Alberta Wanderings

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cohan
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Thanks for the input, Lori and Todd, I also have photographs of an Anemone from farther up the road I'll post as well; I think I will dig back to another I photographed in the region last year in mid summer, and I think I was thinking of that as parviflora, which seemed very different from these--for one thing, it was in a little patch with flowers rising from basal leaves (full developed) but I may a) be remembering it wrong and b) not have identified it certainly-- but that's why I was thinking these had to be something very different.. I'll dig up those other photos for your comments, may or may not get them done tonight...lolOh yeah--more of this Anemone in another spot some metres--in a totally different zone- away, those will be coming up too...

west central alberta, canada; just under 1000m; record temps:min -45C/-49F;max 34C/93F; http://picasaweb.google.ca/cactuscactus  http://urbanehillbillycanada.blogspot.com/

cohan
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Okay, so here are some more shots of the Anemone from nearby at the Columbia Icefield site-- a bit farther up slope, in an older plant community, still growing in Arctostaphylos rubra.. looking at them now, I see most of the emerging leaves do look quite rounded, and not linear divisions as I thought they were--good thing the camera records better than I remembered ;)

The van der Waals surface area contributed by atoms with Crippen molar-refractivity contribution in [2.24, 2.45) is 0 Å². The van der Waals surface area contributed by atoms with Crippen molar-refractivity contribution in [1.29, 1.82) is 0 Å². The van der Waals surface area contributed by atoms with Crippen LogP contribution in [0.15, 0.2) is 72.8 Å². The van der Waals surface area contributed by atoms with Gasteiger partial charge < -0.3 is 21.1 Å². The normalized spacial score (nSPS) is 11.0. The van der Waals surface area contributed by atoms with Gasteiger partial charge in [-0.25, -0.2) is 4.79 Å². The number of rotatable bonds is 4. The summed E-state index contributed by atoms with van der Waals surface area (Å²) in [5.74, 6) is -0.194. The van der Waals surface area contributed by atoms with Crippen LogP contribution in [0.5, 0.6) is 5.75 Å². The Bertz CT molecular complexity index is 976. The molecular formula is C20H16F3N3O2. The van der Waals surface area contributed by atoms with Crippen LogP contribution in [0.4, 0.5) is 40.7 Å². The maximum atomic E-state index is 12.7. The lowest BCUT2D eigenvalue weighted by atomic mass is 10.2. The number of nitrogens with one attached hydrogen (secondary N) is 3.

I think I had leaves more like this next one in mind-seems more linear, but will these still widen as they mature to look wider like the others, or is there variation in leaf division in parviflora?

Then, some distance up the road --maybe a half hour to drive? Similar altitude, but a much more mature site, with trees on part of it, and some exposed ridges (the main part of that to come another day)Would these be the same species, or more than one species?

     

west central alberta, canada; just under 1000m; record temps:min -45C/-49F;max 34C/93F; http://picasaweb.google.ca/cactuscactus  http://urbanehillbillycanada.blogspot.com/

cohan
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I was digging to see if I happened to get those Anemones with mature leaves when I was at that site (Columbia Icefield) in late June, last year..no luck, but I thought I'd show what the Arctostaphylos rubra (files corrected to not say 'salix' anymore..lol) a bit later in the year.. still great colour...

 

west central alberta, canada; just under 1000m; record temps:min -45C/-49F;max 34C/93F; http://picasaweb.google.ca/cactuscactus  http://urbanehillbillycanada.blogspot.com/

Lori S.
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Joined: 2009-10-27

They all look like A. parviflora to me... the last two photos looks like the plant has been distorted by something?